Eat Right to Stop Bone Loss

Eat Right to Stop Bone Loss

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There’s a reason your mother nagged you to drink your milk. What you put into your body strongly influences the health of your bones, not only when you’re a kid but also for the rest of your life. While some substances — such as the calcium found in a frosty, tall glass of milk — strengthen bones, others, such as excessive amounts of alcohol, can deplete them.

If you think of your bones as a bank, you’ll recognize the importance of making regular deposits when you’re young (and encouraging your kids to do so). In your thirties, your body starts to make more withdrawals than deposits, reducing some of your skeletal nest egg.

At that point, it’s impossible to make enough deposits to increase your peak bone mass. But with the right diet choices, you can slow or potentially stop your bones from becoming thinner and weaker, even if you’ve already shown significant bone loss.

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If you’re lactose intolerant or you don’t like regular milk, buy calcium-fortified orange juice or soy milk. When paired with calcium-rich fish or vegetables, you should be able to reach the recommended daily dose.

Count on Calcium
Calcium is an essential mineral for building strong, dense bones. Too little calcium is associated with low bone mass and a higher risk of fractures. Yet nutrition surveys show that many Americans don’t get enough calcium. Milk and other dairy products are the best sources, but many other foods, including herring, salmon, spinach, kale and tofu, are also calcium rich. (Cod liver oil is too, so that’s why your mother may have also nagged you about that.)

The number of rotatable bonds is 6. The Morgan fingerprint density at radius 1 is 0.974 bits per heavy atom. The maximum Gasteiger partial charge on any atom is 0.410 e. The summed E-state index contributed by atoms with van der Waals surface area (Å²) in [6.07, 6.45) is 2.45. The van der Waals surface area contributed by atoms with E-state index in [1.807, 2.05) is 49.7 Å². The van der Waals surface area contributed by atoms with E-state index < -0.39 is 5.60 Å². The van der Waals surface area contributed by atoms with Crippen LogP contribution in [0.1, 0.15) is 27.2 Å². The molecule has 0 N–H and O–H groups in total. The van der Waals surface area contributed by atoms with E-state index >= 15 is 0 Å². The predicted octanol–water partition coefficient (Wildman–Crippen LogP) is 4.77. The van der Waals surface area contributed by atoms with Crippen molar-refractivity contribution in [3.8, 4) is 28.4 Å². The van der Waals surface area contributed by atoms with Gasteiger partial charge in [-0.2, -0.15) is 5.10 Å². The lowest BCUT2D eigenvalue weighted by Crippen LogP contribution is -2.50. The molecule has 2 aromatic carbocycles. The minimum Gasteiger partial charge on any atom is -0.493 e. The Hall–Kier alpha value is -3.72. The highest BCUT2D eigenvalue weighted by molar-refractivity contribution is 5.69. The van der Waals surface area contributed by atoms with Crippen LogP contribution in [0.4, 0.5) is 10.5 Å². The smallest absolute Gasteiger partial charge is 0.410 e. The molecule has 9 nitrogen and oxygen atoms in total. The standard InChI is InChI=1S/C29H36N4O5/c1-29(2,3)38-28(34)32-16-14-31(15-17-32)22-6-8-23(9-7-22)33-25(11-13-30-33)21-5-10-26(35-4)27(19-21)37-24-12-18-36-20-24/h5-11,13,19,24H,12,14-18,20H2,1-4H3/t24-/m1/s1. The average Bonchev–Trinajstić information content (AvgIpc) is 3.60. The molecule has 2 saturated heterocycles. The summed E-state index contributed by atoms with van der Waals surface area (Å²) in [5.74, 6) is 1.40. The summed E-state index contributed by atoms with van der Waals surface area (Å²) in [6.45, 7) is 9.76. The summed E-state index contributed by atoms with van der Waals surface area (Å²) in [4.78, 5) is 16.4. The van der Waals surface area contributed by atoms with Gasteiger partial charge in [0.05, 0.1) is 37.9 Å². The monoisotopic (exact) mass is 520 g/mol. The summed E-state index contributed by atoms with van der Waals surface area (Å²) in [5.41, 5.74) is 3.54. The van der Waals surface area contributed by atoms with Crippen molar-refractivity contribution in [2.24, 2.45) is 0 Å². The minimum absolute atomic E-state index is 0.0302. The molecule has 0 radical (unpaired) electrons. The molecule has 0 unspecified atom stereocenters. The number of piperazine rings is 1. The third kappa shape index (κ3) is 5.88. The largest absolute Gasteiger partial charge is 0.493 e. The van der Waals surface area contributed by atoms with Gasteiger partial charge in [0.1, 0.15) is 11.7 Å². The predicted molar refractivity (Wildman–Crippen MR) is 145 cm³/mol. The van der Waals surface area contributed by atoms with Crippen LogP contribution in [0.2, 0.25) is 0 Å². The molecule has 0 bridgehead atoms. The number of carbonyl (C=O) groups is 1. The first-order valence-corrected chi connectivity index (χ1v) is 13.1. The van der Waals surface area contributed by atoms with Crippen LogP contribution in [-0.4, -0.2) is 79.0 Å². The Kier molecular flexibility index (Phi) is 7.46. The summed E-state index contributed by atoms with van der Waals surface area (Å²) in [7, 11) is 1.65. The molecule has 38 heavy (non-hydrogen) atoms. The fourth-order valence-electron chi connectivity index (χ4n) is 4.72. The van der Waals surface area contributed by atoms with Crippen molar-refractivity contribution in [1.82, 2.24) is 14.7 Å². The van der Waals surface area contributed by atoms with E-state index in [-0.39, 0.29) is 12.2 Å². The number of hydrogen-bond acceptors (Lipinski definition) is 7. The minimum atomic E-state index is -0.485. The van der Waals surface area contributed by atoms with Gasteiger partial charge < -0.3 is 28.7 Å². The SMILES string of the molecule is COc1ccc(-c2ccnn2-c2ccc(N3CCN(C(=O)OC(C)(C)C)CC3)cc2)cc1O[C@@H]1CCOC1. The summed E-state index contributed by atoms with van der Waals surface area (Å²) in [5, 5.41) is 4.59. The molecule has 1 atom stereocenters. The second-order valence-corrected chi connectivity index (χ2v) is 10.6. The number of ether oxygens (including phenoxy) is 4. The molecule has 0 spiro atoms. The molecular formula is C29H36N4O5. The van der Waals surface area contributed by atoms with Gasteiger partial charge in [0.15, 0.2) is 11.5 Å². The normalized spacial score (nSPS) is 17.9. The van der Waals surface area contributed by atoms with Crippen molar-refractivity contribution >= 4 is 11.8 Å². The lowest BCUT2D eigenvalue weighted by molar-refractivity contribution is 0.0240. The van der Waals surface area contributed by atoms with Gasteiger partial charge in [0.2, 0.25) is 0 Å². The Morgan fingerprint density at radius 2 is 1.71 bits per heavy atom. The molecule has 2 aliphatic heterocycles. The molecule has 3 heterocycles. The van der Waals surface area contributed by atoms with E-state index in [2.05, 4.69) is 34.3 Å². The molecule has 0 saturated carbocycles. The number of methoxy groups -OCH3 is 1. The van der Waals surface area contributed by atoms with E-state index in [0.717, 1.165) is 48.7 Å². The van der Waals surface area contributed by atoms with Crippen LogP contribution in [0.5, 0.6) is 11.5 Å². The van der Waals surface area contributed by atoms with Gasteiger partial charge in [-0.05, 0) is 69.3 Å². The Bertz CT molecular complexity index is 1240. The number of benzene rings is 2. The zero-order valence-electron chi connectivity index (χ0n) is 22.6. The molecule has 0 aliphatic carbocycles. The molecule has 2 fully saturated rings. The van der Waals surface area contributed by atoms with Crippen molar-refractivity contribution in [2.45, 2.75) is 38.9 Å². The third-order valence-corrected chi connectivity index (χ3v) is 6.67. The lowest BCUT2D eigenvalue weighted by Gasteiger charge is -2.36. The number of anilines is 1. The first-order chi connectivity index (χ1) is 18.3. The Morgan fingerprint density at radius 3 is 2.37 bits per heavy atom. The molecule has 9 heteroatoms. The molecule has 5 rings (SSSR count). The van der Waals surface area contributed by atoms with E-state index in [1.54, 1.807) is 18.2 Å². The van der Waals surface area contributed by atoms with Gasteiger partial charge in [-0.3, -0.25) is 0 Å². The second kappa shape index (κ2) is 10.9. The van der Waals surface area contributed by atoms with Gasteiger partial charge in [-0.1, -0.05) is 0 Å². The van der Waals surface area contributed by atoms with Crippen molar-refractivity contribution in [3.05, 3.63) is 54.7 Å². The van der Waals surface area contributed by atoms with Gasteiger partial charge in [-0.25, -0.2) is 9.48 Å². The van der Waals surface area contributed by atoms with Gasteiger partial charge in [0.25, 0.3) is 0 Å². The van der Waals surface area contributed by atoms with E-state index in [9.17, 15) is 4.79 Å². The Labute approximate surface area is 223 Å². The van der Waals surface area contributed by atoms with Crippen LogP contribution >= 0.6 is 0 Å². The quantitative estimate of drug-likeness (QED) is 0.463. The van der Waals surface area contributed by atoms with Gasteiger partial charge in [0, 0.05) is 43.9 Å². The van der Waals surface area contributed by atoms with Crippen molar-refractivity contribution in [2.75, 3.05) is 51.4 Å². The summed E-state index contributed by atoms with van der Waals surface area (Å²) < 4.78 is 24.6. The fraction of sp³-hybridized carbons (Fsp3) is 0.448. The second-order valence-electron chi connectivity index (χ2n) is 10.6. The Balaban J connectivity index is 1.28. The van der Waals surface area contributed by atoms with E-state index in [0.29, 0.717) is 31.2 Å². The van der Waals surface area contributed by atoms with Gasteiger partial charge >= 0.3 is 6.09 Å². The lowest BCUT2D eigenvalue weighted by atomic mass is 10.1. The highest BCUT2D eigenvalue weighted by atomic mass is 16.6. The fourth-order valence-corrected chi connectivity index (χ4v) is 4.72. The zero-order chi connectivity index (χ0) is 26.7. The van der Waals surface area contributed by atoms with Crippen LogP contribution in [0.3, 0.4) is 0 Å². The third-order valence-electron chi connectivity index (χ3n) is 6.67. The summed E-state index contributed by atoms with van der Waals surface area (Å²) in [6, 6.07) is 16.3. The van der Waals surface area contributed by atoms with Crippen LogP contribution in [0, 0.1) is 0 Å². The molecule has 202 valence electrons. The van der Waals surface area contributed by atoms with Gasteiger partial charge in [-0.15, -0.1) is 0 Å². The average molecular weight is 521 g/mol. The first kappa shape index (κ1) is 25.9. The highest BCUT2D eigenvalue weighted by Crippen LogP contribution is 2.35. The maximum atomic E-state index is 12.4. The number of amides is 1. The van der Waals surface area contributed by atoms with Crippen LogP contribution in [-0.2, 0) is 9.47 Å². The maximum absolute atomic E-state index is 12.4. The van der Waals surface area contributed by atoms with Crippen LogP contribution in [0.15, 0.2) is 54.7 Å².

How much calcium you need depends on your age and gender: People over 50, kids ages 9 through 18, and pregnant and breast-feeding women need the most. If you have osteoporosis or osteopenia, your doctor is likely to encourage you to take a calcium supplement to be sure you’re getting enough.

Don’t Forget Your D
Known as the sunshine vitamin because it is formed in our bodies after exposure to the sun, vitamin D helps with calcium absorption. A lack of D has been linked to osteoporosis in adults. Vitamin D deficiency is a growing problem in the United States, with studies suggesting that at least one-third of seemingly healthy young adults have low D levels in their blood. It’s difficult to get enough D from our diets because it is found in just a few foods, including certain fish (among them salmon, tuna and sardines), egg yolks and fortified milk.

People who live in northern, cloudier locales also tend to have lower D levels. Federal health officials recommend that adults under age 50 should get at least 200 IU of vitamin D a day, while people 50 and older should aim for 400 to 600 IU. But many experts, including the president of the National Osteoporosis Foundation, believe those numbers are too low and encourage healthy adults to get 1,000 IU a day. The vitamin can be found at your pharmacy and is often taken alongside a calcium supplement.

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